Strategies to mature the lung

Antenatal corticosteroids can result in maturation of the surfactant and antioxidant systems, but may also accelerate lung maturation.18 Thyrotropin releasing hormone (TRH) in animal models seems to mature the surfactant system but not the antioxidant enzymes.38 In clinical practice, TRH does not seem to affect the incidence of neonatal respiratory distress syndrome, mortality, or CLD.39 ,40 Recently there have been several publications on tracheal ligation for congenital diaphragmatic hernia (CDH) to promote maturation of the lungs.41 The data are encouraging in animal models, but in humans the results have been uniformly poor. Tracheal ligation of the human fetus with CDH has been attempted in North America, but since the infant might be born with an occluded airway this also remains highly experimental (Albanese C, presentation at the European Respiratory Society, Geneva, 1998).42

The techniques available to promote lung growth postnatally remain poor. Extracorporeal membrane oxygenation remains a rescue treatment for infants with severe respiratory distress, but can also buy time to stabilise the child with CDH before performing surgery. Corticosteroids can accelerate lung growth in newborn rats with decreased final numbers of alveoli.18 ,20 The implications of this observation on human newborn infants are difficult to assess as few objective means of assessing lung growth are available. Whether ventilatory methods such as continuous positive airway pressure (CPAP), given for prolonged periods to distend the airways, can improve lung growth postnatally is also difficult to assess in human babies. Zhang et al recently reported that CPAP at 6.0 cm H2O in ferrets given tracheotomies results in increased total lung capacity together with increased lung weight, total lung protein and DNA, suggesting that this mode of treatment may increase lung volumes at a critical time in newborn animals.43 The data must, however, be interpreted with caution as an increase in total lung capacity may not necessarily be due to improved pulmonary function or lung growth. Similarly, perflurocarbons have been used in animal models to distend the lung in the hope of improved lung growth.44Improved distension may only increase lung volume, but both lung growth and its function must be improved if this technique is to be recommended.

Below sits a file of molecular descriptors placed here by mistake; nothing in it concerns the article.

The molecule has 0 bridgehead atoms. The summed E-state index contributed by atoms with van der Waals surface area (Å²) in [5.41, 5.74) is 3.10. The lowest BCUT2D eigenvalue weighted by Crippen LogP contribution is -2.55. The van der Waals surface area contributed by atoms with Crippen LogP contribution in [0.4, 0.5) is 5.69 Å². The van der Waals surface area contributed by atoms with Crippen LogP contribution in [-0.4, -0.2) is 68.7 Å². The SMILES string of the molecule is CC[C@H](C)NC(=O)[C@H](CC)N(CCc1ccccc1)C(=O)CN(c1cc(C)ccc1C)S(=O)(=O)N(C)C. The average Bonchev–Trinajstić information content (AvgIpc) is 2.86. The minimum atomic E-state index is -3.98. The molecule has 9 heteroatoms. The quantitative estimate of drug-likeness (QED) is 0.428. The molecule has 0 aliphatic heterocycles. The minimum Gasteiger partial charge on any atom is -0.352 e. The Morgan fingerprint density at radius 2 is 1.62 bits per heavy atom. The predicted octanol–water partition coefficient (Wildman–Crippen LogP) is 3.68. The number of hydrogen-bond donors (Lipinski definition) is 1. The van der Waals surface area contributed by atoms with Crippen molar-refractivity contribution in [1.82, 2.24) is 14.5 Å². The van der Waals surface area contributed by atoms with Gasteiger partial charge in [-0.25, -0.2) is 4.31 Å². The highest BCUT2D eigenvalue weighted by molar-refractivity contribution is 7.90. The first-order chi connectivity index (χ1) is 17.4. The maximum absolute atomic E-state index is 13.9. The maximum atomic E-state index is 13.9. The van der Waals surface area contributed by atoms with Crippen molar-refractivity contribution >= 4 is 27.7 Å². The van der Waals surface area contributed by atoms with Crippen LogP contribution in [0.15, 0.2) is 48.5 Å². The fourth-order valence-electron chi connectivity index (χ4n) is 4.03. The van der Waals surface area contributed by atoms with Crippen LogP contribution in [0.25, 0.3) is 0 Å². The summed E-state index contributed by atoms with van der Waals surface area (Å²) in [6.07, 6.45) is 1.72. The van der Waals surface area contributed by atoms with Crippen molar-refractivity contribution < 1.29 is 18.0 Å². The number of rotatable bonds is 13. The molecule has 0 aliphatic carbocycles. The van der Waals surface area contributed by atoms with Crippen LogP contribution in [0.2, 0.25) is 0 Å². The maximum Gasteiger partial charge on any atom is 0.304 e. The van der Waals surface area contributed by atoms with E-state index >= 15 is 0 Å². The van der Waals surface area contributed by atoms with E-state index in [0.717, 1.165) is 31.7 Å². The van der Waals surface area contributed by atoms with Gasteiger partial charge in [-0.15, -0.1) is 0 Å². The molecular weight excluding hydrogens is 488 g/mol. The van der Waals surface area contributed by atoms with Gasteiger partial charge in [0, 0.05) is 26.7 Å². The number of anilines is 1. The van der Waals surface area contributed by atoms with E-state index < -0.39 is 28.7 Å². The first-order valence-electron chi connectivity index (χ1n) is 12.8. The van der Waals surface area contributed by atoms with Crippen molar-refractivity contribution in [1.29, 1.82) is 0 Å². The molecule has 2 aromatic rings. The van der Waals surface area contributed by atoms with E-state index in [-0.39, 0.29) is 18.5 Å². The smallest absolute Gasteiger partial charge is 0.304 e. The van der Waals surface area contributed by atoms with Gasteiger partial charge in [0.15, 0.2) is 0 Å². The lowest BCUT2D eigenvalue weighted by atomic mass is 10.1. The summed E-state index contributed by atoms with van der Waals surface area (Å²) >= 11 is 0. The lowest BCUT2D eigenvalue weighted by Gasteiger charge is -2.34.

Whether any of the techniques or methods described above have a future in promoting lung maturation in human infants remains to be seen. It must be emphasised that the risk:benefits ratio for any new intervention must be fully assessed because the interventions themselves may be associated with significant adverse effects, such as infection, bleeding, or need for intubation.

In summary, the factors which are important in lung growth are clearly complex, with interactions of various tissues occurring in the face of multiple regulatory elements. Fluid in the airways maintained at a minimal pressure seems to be important and any interference with the mechanism of amniotic fluid production will affect normal lung growth. Factors affecting intrapulmonary fluid include renal abnormalities, patency of the airways, space occupying lesions, abnormal airway contractions (including abnormal breathing patterns), inadequate thoracic volume and inadequate fluid secretion. Contractions seem to be important in the expression of both surfactant and growth factors essential for normal fetal lung growth. Abnormalities of any of these factors are likely to adversely affect lung growth in the fetus, predisposing the newborn infant to respiratory distress at birth.


I thank professors David Field and Michael Silverman for their comments.